The collaborators plan to hold an annual Symposium. During the 2014–15 academic year, and every academic year afterward, the Symposium will be a large, public-facing event suitable for scholars, industry professionals, and practicing lawyers. Continuing Legal Education (CLE) credits will be available through in-person attendance and watching an Internet broadcast.
In the subsequent years, the Symposium will convene as a scholarly event with the goal of providing a collaborative environment to advance law and policy scholarship on energy issues in the western US and Canada. One goal of the inaugural Symposium is to identify an emerging energy law question for next year’s roundtable. Funding for the Symposium has been generously provided by the Center for Advanced Energy Studies.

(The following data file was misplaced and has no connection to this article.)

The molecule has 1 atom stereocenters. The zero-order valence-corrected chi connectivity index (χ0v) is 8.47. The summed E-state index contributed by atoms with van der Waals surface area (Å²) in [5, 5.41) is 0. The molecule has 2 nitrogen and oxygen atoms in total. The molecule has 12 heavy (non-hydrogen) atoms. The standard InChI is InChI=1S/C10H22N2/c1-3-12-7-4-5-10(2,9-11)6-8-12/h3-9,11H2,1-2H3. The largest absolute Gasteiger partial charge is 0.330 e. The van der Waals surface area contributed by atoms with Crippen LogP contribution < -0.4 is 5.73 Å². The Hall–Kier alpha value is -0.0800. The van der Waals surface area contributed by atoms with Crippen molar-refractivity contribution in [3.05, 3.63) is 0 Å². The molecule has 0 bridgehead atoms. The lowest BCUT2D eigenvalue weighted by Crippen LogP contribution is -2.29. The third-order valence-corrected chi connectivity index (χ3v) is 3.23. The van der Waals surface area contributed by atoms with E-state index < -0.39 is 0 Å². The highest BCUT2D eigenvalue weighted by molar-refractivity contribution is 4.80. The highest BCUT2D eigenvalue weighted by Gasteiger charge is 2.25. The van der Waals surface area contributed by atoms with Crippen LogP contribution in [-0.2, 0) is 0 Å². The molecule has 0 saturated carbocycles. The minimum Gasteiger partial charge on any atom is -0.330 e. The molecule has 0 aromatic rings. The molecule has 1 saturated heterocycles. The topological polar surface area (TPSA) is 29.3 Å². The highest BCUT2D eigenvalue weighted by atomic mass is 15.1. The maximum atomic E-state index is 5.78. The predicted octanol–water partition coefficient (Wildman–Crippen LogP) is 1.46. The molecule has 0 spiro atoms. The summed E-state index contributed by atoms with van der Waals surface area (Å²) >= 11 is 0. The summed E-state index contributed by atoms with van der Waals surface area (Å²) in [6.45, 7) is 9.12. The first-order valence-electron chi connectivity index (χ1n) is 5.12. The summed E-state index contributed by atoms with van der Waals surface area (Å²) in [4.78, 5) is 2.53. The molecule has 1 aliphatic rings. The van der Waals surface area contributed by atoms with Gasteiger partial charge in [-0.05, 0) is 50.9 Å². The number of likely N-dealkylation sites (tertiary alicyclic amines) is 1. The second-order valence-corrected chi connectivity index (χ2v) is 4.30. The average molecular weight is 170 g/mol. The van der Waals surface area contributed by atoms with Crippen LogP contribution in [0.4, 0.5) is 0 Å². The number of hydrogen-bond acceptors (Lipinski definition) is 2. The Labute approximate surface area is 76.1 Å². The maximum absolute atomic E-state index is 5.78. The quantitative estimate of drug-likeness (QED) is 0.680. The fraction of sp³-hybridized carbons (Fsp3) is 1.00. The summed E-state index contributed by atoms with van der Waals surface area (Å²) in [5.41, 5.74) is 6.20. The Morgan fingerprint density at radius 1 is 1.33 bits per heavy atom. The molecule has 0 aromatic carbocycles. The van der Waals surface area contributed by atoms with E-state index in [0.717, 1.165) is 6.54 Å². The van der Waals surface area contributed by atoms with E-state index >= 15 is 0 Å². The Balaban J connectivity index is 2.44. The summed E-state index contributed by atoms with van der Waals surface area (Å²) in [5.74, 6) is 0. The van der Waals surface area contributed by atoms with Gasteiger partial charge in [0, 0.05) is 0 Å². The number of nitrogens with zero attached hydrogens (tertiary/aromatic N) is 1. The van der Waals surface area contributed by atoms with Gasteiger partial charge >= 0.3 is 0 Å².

The Symposium will feature a number of leading experts on energy law and policy in the west. All speakers listed below are confirmed and expected to speak at the following times, though the itinerary is subject to change. All registered attendees will be notified of schedule changes, if any, prior to the event.
Thursday, November 13
|6 p.m.||Registration Opens|
Friday , November 14
|7:30 a.m.||Registration Opens|
|8:30 a.m.||Welcoming Remarks
Dean Mark Adams, University of Idaho College of Law
Barbara Cosens, Professor of Law, University of Idaho College of Law (video)
Stephen R. Miller, Associate Professor, University of Idaho College of Law (video)
Michael Hagood, Director, Program Development, Energy and Environment Science and Technology, Idaho National Laboratory
|9 a.m.|| Energy Infrastructure Choices: Panel I
Embedded Choices, A Resilient Legal Architecture, Sam Kalen, Professor of Law; Co-Director of the Center for Law and Energy Resources in the Rockies, University of Wyoming College of Law